At Penn Station, commuters fill the empty seats. A Suit takes the open seat next to me. He opens his laptop, twists in his earbuds and settles in. I glance over. Millennial. Blue navy suit. Sharp red tie. Country of origin? Non-U.S.

Five minutes pass.

He grabs his laptop and walks to the back of the train and disappears into the next car. I’m happy for the elbow room. I return to my emails.

P.A.: “45 minutes to the Stamford Station.”  On Time.

I scan the morning papers.

40 minutes to the Stamford Station.

I hadn’t noticed his black duffel bag on the floor – black straps, logo-free and hulking motionless in the shadows.  A black umbrella rests on top. The aisle seat remains empty.

30 minutes to the Stamford Station.

I return to my reading, but my eyes are drawn to the unmarked bag, the umbrella and the empty aisle seat. My ears are alive. Ticking? Flashing digital countdown timer?

20 minutes to the Stamford Station. [Read more…]

Just, so much (too much) here…

2015-12-26_06-38-17


Photo: A U.S. service member salutes her fallen comrades during a memorial ceremony for six Airmen killed in a suicide attack, at Bagram Air Field, Afghanistan on Wednesday, Dec. 23, 2015. The deadliest attack in Afghanistan since 2013 killed six U.S. troops on Monday, including a family man from Long Island, New York; a South Texan; a New York City police detective; a Georgia high school and college athlete; an expectant father from Philadelphia; and a major from suburban Minneapolis with ties to the military’s LGBT community. They were killed when their patrol was attacked by a suicide bomber on a motorcycle near Bagram Air Base, the Defense Department said. (wsj.com: Tech Sgt. Robert Cloys/U.S. Air Force / Associated Press)

 

San Bernardino

bird-in-hand

They know, I thought,
like the birds of Iraq before shock and awe
on the first day of spring.
It was said that the sparrows and songbirds stopped singing,
their silence heralding the dropping of bombs.

~ Patti Smith, Her Name Was Sandy. M Train


Image: imandrah-land. Story: Shooting in San Bernardino Kills at least 14

I just don’t see the connection

Paris-the-newyorker-red-blood-terrorist

Once he heard the gunfire stop, Matthieu made his way back to the restaurant. “I saw a lot of women dead on the ground,” he said, his voice catching on the “f” of “femmes.” “It was mostly women that I saw.” He found one of his friends, a Brazilian studying in Paris, lying in the middle of the street. She had been seated across from him, and was shot in the chest. Matthieu sat on the ground and held her legs, feeling her shallow breathing. She would survive.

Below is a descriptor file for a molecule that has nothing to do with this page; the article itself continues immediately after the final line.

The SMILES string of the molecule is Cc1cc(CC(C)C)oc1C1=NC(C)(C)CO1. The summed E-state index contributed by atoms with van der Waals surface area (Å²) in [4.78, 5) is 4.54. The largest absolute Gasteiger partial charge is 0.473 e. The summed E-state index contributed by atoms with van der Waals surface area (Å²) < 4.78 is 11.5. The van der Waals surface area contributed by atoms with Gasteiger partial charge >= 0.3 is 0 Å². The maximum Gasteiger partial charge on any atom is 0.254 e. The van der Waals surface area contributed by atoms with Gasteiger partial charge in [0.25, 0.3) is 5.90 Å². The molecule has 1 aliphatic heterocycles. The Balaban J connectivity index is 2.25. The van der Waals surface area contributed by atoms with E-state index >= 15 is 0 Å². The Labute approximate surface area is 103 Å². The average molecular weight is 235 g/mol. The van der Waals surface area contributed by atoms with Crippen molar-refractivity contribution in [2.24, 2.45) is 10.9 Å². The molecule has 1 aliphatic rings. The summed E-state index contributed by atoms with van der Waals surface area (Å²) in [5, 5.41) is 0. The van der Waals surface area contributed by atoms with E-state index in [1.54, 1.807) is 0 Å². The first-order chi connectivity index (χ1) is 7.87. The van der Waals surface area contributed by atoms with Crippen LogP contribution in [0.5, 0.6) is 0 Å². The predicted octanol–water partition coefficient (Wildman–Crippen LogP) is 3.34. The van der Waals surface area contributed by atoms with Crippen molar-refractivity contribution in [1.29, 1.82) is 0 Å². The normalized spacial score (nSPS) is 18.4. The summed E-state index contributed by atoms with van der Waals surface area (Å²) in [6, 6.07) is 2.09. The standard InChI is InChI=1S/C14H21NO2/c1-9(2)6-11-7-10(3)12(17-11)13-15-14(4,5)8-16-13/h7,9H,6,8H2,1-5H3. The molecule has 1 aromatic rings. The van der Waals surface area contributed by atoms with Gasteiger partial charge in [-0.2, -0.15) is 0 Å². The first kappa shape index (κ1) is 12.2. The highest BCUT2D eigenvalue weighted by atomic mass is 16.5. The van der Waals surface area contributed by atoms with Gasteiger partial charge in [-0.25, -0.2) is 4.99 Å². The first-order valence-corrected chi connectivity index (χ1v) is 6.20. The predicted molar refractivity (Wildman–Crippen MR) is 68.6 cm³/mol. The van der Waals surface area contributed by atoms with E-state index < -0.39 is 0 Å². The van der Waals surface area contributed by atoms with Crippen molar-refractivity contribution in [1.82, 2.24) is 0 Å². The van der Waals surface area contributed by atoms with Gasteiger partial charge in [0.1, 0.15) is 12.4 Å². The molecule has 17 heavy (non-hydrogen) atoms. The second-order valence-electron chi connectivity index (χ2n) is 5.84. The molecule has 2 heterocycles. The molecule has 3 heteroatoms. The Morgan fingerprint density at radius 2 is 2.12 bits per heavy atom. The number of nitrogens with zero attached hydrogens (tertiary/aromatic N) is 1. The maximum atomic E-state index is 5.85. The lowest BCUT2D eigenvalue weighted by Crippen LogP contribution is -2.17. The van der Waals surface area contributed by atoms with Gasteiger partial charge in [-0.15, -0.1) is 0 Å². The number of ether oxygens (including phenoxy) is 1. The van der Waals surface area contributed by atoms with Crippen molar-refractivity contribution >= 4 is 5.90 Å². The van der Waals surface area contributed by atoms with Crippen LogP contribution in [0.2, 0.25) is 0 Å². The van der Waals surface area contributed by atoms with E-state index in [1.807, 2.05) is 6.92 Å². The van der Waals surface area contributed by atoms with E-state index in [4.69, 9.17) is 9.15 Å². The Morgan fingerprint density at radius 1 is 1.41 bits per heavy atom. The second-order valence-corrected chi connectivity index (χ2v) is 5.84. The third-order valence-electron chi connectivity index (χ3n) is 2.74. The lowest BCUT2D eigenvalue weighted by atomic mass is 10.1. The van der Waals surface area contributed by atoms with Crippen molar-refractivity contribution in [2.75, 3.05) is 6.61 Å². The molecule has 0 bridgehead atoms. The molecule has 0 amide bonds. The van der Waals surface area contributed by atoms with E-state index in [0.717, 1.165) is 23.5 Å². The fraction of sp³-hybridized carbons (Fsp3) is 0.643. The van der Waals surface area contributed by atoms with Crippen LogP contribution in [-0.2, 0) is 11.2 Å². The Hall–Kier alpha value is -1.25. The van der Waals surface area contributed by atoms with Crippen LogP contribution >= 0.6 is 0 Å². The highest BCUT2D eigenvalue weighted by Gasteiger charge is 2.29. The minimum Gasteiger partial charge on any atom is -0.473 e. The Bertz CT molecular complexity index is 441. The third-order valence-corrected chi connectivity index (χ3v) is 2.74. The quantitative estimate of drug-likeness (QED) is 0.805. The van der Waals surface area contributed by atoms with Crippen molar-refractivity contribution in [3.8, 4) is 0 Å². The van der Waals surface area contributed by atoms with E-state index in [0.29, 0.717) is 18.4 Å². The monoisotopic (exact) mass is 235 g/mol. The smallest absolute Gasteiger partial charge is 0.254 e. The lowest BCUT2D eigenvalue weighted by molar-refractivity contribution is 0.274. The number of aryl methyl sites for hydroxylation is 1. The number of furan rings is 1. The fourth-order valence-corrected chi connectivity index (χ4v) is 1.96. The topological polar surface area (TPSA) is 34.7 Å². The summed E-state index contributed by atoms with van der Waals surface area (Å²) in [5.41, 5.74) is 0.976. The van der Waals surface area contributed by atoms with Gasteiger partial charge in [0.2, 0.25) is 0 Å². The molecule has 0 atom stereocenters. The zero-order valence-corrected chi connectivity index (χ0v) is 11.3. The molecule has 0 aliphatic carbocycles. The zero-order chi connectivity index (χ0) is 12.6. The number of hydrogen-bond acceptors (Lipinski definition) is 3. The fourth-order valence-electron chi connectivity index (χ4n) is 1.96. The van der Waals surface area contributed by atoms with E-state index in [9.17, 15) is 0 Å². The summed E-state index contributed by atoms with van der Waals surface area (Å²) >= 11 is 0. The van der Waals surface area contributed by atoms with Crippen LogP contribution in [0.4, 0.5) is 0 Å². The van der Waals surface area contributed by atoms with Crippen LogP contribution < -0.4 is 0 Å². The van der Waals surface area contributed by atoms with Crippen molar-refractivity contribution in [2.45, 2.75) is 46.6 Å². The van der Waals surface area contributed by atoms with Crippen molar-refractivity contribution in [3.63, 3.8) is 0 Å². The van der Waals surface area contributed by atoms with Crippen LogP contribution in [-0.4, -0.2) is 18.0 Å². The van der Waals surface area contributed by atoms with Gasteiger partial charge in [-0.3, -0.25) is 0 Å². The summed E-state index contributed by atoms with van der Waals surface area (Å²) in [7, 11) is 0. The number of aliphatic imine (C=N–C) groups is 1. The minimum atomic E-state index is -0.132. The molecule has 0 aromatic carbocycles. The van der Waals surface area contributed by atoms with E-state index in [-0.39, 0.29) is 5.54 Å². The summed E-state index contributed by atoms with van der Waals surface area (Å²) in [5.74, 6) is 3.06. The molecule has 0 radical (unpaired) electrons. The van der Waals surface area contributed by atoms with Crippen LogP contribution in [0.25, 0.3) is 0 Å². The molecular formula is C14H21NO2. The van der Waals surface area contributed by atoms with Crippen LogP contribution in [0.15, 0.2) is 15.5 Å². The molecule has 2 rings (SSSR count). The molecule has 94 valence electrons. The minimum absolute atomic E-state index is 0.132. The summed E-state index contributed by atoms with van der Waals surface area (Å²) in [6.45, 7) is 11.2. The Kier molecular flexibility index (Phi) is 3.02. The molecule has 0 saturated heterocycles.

People were running through the streets in an eruption of panic, shouting as the police arrived and tried to establish order. The scene couldn’t be secured; Matthieu worried that the shooters might return. Next to him, a man without injuries held his girlfriend’s lifeless body in his arms. Then, without warning, he ran off. The woman was about twenty-five and very beautiful. Matthieu searched for words to describe her perfect, uncanny stillness. […]

Last week’s victims were normal people doing normal Parisian things: eating and drinking together, going out at night to hear a concert or watch a soccer game. After a few days, the rhythm of Parisian life returned, but a new fatalism hung in the air. People seemed resigned to the idea that more attacks would happen, maybe soon. […]

I remembered that when Matthieu and I first met we’d discussed our upbringings, and religion had come up. His family was Catholic, but I couldn’t remember if he was religious. “I’m more agnostic than Catholic, though I come from the Catholic culture,” he said. “In any case, this isn’t really a moment when I’m thinking about religion. When I think about religion, I always think about it in connection with what’s beautiful, what’s good. But never in connection with evil. I just don’t see the connection.”

~ Alexandra Schwartz, Letter from Paris: The Long NightTerrorist attacks and a city changed.


Illustration: Arc De Triomphe by Christoph Niemann in The New Yorker

Did you feel this too?

paris-terrorist-flag-blood

After great pain, a formal feeling comes—

The Nerves sit ceremonious, like Tombs—

In the days after Paris, Emily Dickinson’s poem kept ringing through my mind as I tried to figure out what I felt—and, surprisingly, didn’t feel. I did not, as the facts emerged and the story took its full size, feel surprised. Nor did I feel swept by emotion, as I had in the past. The sentimental tweeting of that great moment in “Casablanca” when they stand to sing “La Marseillaise” left me unmoved. I didn’t feel anger, really. I felt grave, as if something huge and terrible had shifted and come closer. Did you feel this too?

[…]

I feel certain that in the days after the attack people were thinking: This isn’t going to stop.

~ Peggy Noonan, Uncertain Leadership in Perilous Times


Image: The Economist

Riding Metro North. With the Blues.

moving-train

I run out the door at 5:30 a.m. to catch the 5:40 Express to Grand Central.
55° F. Breezy. A spring day in November.
Hit me Big Man, hit me with more of this.

There, out of the corner of my right eye, it slithers. A brown snake.  A full cup of spilled coffee tipped by the jarring of steel on rough track.  It’s three feet away and closing in.  Roots of the tree spread.